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US Phone Companies Fight Possible Changes In Data Collection

  • Kent Klein

President Barack Obama is expected to announce Friday that he will modify the way U.S. intelligence agencies collect information. The president is said to be backing away from a proposal to have the National Security Agency transfer its vast records of phone calls to telecommunications companies.

The reforms will not be as far-reaching as a presidential advisory committee recommended, according to a report in The New York Times.

The committee advised the president to order the NSA to stop storing the records of millions of phone calls and, instead, have phone companies - or some third party - do it.

The Times says Obama will not issue that order Friday, but will ask Congress to help him decide how best to store the data.

The NSA says its broad collection of so-called metadata is necessary to fight terrorism.

The proposal to move phone records from NSA control was meant to blunt criticism that the bulk collection threatens privacy.

The NSA would then need a warrant to access the information - which includes phone logs, but not the content of conversations - said James Andrew Lewis, at the Center for Strategic and International Studies.

“The phone companies already have the metadata. Metadata, despite all the noise, is basically your phone bill. So they’ve got it, and NSA could get it from them with a warrant any time they wanted. NSA doesn’t need to hold it, and the phone companies already have it,” said Lewis.

Attorney Michael Sussmann said the companies he represents fear they could be sued, and would have to spend more time and money to give the information to other parties.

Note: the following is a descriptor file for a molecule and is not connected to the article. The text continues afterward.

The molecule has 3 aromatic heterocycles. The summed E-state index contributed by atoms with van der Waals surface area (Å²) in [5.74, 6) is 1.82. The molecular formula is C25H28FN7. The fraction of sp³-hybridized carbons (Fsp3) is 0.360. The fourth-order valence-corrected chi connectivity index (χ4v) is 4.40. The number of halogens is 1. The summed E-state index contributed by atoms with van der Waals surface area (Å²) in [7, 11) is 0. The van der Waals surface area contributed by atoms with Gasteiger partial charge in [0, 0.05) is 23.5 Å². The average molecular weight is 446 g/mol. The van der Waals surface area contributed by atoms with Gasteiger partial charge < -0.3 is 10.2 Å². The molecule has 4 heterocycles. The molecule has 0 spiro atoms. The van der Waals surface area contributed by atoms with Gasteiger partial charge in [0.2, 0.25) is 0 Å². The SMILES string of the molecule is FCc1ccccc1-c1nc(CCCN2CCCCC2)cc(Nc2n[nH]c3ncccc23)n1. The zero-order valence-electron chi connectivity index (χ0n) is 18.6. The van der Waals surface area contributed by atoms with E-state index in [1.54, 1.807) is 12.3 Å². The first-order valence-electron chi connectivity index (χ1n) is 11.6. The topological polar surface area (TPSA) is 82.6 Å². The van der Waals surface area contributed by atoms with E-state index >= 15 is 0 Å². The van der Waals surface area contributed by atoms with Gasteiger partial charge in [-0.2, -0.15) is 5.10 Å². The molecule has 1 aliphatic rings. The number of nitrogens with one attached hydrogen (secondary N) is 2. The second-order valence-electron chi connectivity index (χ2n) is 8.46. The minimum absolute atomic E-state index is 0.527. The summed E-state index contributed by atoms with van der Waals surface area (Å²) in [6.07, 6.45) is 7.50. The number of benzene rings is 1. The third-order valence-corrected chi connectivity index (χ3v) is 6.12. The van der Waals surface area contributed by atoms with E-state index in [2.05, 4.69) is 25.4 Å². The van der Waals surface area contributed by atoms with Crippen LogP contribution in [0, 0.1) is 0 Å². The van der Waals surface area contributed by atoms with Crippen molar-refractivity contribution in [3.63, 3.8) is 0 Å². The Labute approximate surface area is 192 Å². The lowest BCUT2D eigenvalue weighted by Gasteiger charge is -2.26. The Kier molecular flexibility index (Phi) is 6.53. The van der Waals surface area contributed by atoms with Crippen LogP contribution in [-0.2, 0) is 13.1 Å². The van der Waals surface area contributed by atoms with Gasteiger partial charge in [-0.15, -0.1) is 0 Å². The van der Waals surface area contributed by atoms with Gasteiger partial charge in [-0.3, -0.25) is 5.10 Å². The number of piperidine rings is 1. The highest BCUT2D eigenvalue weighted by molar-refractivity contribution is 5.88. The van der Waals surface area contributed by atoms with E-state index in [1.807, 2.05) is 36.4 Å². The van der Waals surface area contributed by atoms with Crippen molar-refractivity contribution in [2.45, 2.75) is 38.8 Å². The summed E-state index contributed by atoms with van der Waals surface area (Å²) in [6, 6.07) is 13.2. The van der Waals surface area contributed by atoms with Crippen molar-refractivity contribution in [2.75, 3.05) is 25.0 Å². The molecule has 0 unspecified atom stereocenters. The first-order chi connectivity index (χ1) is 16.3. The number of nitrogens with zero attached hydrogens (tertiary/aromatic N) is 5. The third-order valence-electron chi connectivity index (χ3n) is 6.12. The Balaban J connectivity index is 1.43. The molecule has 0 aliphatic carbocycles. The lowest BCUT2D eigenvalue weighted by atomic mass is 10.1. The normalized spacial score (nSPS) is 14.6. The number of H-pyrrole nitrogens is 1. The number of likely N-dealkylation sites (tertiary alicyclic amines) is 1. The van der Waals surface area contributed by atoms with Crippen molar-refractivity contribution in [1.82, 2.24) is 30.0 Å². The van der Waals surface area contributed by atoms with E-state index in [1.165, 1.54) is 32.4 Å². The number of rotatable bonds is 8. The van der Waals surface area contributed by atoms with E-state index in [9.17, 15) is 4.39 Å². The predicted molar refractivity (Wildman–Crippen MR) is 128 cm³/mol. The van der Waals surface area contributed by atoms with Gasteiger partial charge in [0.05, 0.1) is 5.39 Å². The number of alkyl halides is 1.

"So an insurance company could issue a subpoena. There could be a court order in a divorce case. All the other reasons that people would want phone company records, there are that many more records for them to request," said Sussmann.

And the idea of moving the data to the phone companies does not satisfy critics, including Republican Senator Chuck Grassley.

“It may create as many privacy concerns as it solves. Indeed, private companies seem to be allowing their customers’ information to be hacked on what seems to be a daily basis,” said Grassley.

Leslie Harris, president of Washington's Center for Democracy and Technology, said any mass collection of phone records, by government or by private industry, threatens privacy.

"And certainly moving that data to telephone companies or to some third party doesn't fix the concerns about risk. But if the whole focus is on where the data is held, then I think the president has missed the point," aid Harris.

The president is expected to adopt his advisers' suggestion to reduce the number of people whose records can be examined by the NSA, and reduce the number of years the data can be kept.

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